Thursday, July 30, 2009


Whirligig Beetles (Gyrinus limbatus) are fascinating insects. They are found throughout the Eastern portion of the United States and are very common in Missouri ponds, lakes and slow moving streams. They are small beetles at about 1/2 inch in length, and they are often found in groups like the ones pictured here. They're shiny black or brown with yellowish colored undersides. They have very unique compound eyes that are divided giving them a "Four-eyed" look. This allows them to see above and below the water simultaneously. Essentially allowing them to hunt for food found in the water and watch for danger from above the water, or vice versa. There is a bubble of air trapped underneath their abdomens which allows them to dive and swim under water for long periods of time. They earned their common name of whirligig from the habit they have of swimming rapidly in random circles when alarmed. Mating between these beetles takes place in the early spring. Mating can take as long as a few hours or as little as a few minutes. After mating, the female will lay her eggs in clusters on the stems of aquatic plants. The adults die shortly after egg laying. In about 2 weeks the new larvae will hatch. They will complete their growth cycle to adulthood in about 3 months. The adult beetles will leave the water and build a pupal cell in the mud near the waters edge. They will remain in this cell for approximately one week, and will emerge as the final matured adult. This typically takes place with a large population of beetles all at once, creating large aggregations of these beetles on the surface of the water. There can be as many as 200,000 beetles in these population explosions. This grouping behavior also aids them in avoiding predation..."safety in numbers". Whirligigs overwinter in the mud or bottom sediment of ponds and lakes. They are completely predacous and feed on other small invertebrates. If you were to handle one of these beetles it is said they give off an apple odor.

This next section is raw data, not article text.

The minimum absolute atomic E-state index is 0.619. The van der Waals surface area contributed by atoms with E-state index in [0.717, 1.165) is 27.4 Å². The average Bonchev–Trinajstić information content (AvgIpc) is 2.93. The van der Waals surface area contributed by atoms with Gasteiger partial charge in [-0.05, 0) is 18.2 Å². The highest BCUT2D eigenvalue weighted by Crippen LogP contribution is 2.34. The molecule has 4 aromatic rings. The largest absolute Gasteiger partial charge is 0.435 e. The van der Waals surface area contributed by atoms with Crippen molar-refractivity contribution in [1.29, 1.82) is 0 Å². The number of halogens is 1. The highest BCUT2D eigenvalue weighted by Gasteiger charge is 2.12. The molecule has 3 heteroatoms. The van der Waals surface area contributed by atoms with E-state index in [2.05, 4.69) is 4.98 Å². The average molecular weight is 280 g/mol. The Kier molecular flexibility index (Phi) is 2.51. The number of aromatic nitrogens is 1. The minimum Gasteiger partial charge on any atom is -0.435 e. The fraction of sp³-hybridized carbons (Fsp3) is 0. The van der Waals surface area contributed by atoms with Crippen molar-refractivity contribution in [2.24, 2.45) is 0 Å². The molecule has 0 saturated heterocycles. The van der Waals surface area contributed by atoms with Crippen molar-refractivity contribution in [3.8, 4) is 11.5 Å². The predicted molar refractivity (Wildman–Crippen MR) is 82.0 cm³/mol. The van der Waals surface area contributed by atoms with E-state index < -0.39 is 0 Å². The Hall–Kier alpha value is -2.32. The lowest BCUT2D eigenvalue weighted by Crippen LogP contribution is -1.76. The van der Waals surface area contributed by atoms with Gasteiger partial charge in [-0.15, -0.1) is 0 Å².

Wednesday, July 29, 2009

Halloween Pennant

Halloween Pennant (Celithemis eponina) is common throughout the Eastern portion of North America. They will be found near ponds, marshes and old fields. Like all dragonflies they feed on insects that they catch out of the air. The are very distinctively marked with amber and burnt orange patterns on their wings. Males are highly territorial and perch on vantage points near ponds waiting for receptive females. After mating, the male will stay with the female as she deposits eggs. They are commonly seen in fields perched on flowers or grasses, pivoting their bodies with the wind.

Tuesday, July 28, 2009

Mydas Fly- Wasp Mimic